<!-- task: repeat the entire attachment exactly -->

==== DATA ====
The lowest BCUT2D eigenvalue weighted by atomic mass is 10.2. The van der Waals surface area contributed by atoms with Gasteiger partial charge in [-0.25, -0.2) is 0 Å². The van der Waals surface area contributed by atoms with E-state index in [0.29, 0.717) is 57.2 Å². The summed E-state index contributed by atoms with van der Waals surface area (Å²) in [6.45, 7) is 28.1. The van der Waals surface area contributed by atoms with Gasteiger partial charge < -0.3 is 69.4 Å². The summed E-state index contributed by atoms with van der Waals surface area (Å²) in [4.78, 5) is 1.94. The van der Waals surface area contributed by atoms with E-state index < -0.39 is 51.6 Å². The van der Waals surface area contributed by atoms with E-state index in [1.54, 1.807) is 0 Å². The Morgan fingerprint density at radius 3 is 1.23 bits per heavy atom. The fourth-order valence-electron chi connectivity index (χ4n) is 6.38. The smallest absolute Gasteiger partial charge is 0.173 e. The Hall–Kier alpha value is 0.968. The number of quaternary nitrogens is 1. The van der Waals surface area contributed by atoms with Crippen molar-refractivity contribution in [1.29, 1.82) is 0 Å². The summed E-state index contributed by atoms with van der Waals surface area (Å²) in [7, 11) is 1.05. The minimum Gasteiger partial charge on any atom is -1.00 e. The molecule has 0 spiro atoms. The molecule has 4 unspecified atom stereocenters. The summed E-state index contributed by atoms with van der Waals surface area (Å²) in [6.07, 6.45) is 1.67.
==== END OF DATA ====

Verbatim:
The lowest BCUT2D eigenvalue weighted by atomic mass is 10.2. The van der Waals surface area contributed by atoms with Gasteiger partial charge in [-0.25, -0.2) is 0 Å². The van der Waals surface area contributed by atoms with E-state index in [0.29, 0.717) is 57.2 Å². The summed E-state index contributed by atoms with van der Waals surface area (Å²) in [6.45, 7) is 28.1. The van der Waals surface area contributed by atoms with Gasteiger partial charge < -0.3 is 69.4 Å². The summed E-state index contributed by atoms with van der Waals surface area (Å²) in [4.78, 5) is 1.94. The van der Waals surface area contributed by atoms with E-state index < -0.39 is 51.6 Å². The van der Waals surface area contributed by atoms with E-state index in [1.54, 1.807) is 0 Å². The Morgan fingerprint density at radius 3 is 1.23 bits per heavy atom. The fourth-order valence-electron chi connectivity index (χ4n) is 6.38. The smallest absolute Gasteiger partial charge is 0.173 e. The Hall–Kier alpha value is 0.968. The number of quaternary nitrogens is 1. The van der Waals surface area contributed by atoms with Crippen molar-refractivity contribution in [1.29, 1.82) is 0 Å². The summed E-state index contributed by atoms with van der Waals surface area (Å²) in [7, 11) is 1.05. The minimum Gasteiger partial charge on any atom is -1.00 e. The molecule has 0 spiro atoms. The molecule has 4 unspecified atom stereocenters. The summed E-state index contributed by atoms with van der Waals surface area (Å²) in [6.07, 6.45) is 1.67.